{Retreat} The Old School Kitchen: From the Etruscan Table to the Roman Banquet, June 30 – July 6, Tuscany

A CULINARY RETREAT INSPIRED BY ARCHAEOLOGY AND ART

I am excited and honored beyond words to tell you that I have joined archaeologist and food writer Farrell Monaco to offer you what I’d shamelessly call the dream workshop for food and history geeks and Italy lovers with a side of science and eye for art.

I first discovered Farrell last year quite by chance, and I was blown away by her archaeological research in the food of ancient Romans (particularly her fascinating excavations in Pompeii), and her recreation of many ancient Roman recipes. We met, and many emails and calls later, I am delighted to announce this summer we will take you to a castle in the midst of the Tuscan countryside for a culinary retreat inspired by archaeology and art.

Read on for the full program.

The Old School Kitchen: From the Etruscan Table to the Roman Banquet

culinary retreat in tuscany roman and etruscan food

Join food archaeologist, Farrell Monaco, and food photographer, Saghar Setareh, for a 5-day live-in edible archaeology master class at a palatial medieval castle hidden in a valley in the Tuscan countryside as they explore the food history of Etruria and Rome from 800 BC to the Imperial Roman Era (AD 476).  June 30 to July 6, 2019 – Monte Amiata (Tuscany), Italy.

About the Retreat

The master class will be comprised of 10 sessions held at the iconic Castello di Potentino, a restored medieval castle, that is situated in the heart of an ancient Etruscan valley in Tuscany, Italy. Originally a medieval castle built over an Etruscan settlement, the towering castle boasts three kitchens, two dining rooms, 11 large guest rooms, a pool, an olive grove, a wine cellar, and a vineyard that produces award winning wines. In the surrounding area are Etruscan archaeological remains that take us back 2,500 years in time to a place that is pre-Roman but that is key to the development of Roman food culture and the Roman civilization itself.

Courtesy of Castello di Potentino

Your hosts pride themselves in providing a culinary experience that is authentic and based on legitimate historical data. Daily workshops will begin with a lecture in the medieval chapel adjacent to the castle followed by hands-on cooking, the use of ancient food preparation technologies, ancient meal preparation and bread-making lessons, the use of ancient herbs and spices, food-styling workshops, food photography lessons, and a session on staging Roman food frescoes for the camera. Lessons and recipes will be compiled using authentic sources and peer-reviewed research from the Etruscan, Greek and Roman archaeological, written and pictorial records.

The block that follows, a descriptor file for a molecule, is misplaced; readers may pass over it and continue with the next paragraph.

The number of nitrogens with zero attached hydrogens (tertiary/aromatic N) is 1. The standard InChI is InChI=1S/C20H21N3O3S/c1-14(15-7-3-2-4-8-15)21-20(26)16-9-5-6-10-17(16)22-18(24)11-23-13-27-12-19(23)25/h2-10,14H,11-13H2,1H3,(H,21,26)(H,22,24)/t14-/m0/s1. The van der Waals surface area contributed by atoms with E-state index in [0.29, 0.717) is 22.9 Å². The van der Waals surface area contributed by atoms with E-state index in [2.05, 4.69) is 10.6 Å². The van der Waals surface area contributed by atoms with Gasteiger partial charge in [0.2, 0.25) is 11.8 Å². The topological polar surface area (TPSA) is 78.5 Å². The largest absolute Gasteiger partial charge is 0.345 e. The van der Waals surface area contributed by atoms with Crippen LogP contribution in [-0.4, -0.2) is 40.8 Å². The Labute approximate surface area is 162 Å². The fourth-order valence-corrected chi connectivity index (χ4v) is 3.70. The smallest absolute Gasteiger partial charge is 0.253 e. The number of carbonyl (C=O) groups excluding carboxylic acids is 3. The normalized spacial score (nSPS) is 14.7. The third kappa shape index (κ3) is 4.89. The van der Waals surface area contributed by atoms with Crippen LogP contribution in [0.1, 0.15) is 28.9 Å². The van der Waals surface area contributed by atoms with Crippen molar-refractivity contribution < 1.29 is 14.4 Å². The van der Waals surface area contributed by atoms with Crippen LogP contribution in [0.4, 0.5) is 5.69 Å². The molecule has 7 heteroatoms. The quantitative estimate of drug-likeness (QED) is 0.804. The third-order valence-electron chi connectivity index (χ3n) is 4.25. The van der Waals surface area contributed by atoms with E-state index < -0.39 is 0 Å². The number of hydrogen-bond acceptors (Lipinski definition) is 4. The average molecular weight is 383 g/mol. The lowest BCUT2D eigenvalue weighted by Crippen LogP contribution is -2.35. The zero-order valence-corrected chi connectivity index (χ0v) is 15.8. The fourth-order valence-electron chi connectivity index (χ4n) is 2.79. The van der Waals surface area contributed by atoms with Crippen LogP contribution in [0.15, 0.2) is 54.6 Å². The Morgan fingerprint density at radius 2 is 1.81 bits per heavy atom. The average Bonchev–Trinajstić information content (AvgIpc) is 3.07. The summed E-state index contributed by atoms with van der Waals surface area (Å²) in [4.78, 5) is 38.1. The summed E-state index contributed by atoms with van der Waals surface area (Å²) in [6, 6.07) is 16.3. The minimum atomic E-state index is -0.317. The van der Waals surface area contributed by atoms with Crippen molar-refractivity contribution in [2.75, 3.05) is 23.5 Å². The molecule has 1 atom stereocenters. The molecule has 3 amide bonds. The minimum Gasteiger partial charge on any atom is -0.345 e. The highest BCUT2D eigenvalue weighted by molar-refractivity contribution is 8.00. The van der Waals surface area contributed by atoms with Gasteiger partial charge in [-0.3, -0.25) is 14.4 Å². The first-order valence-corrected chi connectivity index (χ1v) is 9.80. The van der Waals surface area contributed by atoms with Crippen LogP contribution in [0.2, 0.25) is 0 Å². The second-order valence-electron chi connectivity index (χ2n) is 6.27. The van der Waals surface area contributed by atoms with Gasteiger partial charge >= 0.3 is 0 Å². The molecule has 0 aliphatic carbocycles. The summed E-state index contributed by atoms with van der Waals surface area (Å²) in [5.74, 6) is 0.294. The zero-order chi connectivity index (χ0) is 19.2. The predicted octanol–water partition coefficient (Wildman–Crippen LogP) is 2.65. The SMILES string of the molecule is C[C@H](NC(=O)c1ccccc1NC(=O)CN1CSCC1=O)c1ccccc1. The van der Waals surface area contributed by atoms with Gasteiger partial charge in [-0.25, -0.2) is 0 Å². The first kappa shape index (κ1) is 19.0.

Participants will also enjoy a foraging trip into the countryside with a local resident who will teach us how to identify and prepare edible wild herbs and fungi that are indigenous to the valley and have been used for culinary purposes for millenia.

Left: Panis Quadratus by Farrell Monaco, Right: Panis Quadratus fresco in Pompeii

About your hosts

Left: Farrell Monaco (Photo by Ash Naylor), Right: Saghar Setareh

Farrell Monaco is an archaeologist and food-writer whose research centres on foodways, food preparation, and food-related ceramics in the Roman Mediterranean. Farrell is well known for her experimental archaeology projects where she painstakingly recreates Roman recipes using instruction, ingredients, and technologies sourced from the archaeological, written and pictorial records. Her blog, Tavola Mediterranea, was nominated for a Saveur Blog Award (2018) and her work has been featured on Atlas ObscuraRadio New ZealandMade in Pompei and the BBC. Farrell’s current research is centred ancient Roman bakeries and breads. She is a member of EXARC, the Archaeological Institute of America, and she sits on the media relations committee of the Society for American Archeology

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Saghar Setareh is an Iranian food photographer and writer based in Rome, where she discovered her love for the culinary arts of all forms. Her blog Lab Noon, which was nominated for Saveur Blog Awards (2015 and 2017) and Corriere della Sera Cucina Blog Awards (2017 and 2018), celebrates Persian and Italian recipes. Her work has been published on Italian and Anglo-Saxon websites and publications. She also collaborates with restaurants, chefs and food brands regarding their digital communication and food photography and teaches cooking, styling and photography workshops. 

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Saghar’s food photography & food styling

About the Venue

A Bathroom at one of the guest rooms at Castello di Potentino

Castello di Potentino is an ancient castle built on an Etruscan site. It lies in a secret valley in one of the last undiscovered corners of Tuscany – Monte Amiata.  The medieval building is surrounded by unspoilt countryside, dotted with the vines and the ancient olive trees used for the estate’s small production of high quality wine, grappa and olive oil. Agriculture and viticulture are about growing and living, so eating and drinking well are an important element in the Potentino ethos which is concerned with the sustainability of how we inhabit a place and relate to it physically and mentally.

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